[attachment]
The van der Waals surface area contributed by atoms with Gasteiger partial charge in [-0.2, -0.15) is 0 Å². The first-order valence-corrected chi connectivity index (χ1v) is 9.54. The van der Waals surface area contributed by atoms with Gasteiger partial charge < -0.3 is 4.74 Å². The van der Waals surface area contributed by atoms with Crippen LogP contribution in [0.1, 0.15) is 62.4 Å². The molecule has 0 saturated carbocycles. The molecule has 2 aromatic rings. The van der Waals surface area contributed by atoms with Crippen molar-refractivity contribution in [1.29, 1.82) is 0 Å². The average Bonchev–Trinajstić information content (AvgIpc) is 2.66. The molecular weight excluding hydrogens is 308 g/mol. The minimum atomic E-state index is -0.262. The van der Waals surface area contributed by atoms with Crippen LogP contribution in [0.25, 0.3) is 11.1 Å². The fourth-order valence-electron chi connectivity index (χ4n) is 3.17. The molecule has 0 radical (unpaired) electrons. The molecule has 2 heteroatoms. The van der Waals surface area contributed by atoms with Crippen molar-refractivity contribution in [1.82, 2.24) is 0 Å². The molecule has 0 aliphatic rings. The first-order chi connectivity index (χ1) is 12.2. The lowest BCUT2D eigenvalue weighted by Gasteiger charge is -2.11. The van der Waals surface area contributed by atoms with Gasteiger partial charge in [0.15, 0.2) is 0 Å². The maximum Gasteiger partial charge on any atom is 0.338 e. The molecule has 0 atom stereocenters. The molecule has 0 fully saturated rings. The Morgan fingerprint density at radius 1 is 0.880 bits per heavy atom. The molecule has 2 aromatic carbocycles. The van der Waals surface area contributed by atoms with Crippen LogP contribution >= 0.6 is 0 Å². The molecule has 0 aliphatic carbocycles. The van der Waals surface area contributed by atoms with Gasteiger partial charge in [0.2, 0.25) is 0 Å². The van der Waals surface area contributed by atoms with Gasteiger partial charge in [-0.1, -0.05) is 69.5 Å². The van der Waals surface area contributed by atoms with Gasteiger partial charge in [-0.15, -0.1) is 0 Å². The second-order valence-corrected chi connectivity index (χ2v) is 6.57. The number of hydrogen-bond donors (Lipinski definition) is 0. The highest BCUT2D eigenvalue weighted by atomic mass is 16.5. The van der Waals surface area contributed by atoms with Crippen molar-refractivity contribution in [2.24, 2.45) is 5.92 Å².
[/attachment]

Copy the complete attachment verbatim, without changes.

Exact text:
The van der Waals surface area contributed by atoms with Gasteiger partial charge in [-0.2, -0.15) is 0 Å². The first-order valence-corrected chi connectivity index (χ1v) is 9.54. The van der Waals surface area contributed by atoms with Gasteiger partial charge < -0.3 is 4.74 Å². The van der Waals surface area contributed by atoms with Crippen LogP contribution in [0.1, 0.15) is 62.4 Å². The molecule has 0 saturated carbocycles. The molecule has 2 aromatic rings. The van der Waals surface area contributed by atoms with Crippen molar-refractivity contribution in [1.29, 1.82) is 0 Å². The average Bonchev–Trinajstić information content (AvgIpc) is 2.66. The molecular weight excluding hydrogens is 308 g/mol. The minimum atomic E-state index is -0.262. The van der Waals surface area contributed by atoms with Crippen LogP contribution in [0.25, 0.3) is 11.1 Å². The fourth-order valence-electron chi connectivity index (χ4n) is 3.17. The molecule has 0 radical (unpaired) electrons. The molecule has 2 heteroatoms. The van der Waals surface area contributed by atoms with Crippen molar-refractivity contribution in [1.82, 2.24) is 0 Å². The molecule has 0 aliphatic rings. The first-order chi connectivity index (χ1) is 12.2. The lowest BCUT2D eigenvalue weighted by Gasteiger charge is -2.11. The van der Waals surface area contributed by atoms with Gasteiger partial charge in [0.15, 0.2) is 0 Å². The maximum Gasteiger partial charge on any atom is 0.338 e. The molecule has 0 atom stereocenters. The molecule has 0 fully saturated rings. The Morgan fingerprint density at radius 1 is 0.880 bits per heavy atom. The molecule has 2 aromatic carbocycles. The van der Waals surface area contributed by atoms with Crippen LogP contribution >= 0.6 is 0 Å². The molecule has 0 aliphatic carbocycles. The van der Waals surface area contributed by atoms with Gasteiger partial charge in [0.2, 0.25) is 0 Å². The van der Waals surface area contributed by atoms with Gasteiger partial charge in [-0.1, -0.05) is 69.5 Å². The van der Waals surface area contributed by atoms with Gasteiger partial charge in [-0.15, -0.1) is 0 Å². The second-order valence-corrected chi connectivity index (χ2v) is 6.57. The number of hydrogen-bond donors (Lipinski definition) is 0. The highest BCUT2D eigenvalue weighted by atomic mass is 16.5. The van der Waals surface area contributed by atoms with Crippen molar-refractivity contribution in [2.24, 2.45) is 5.92 Å².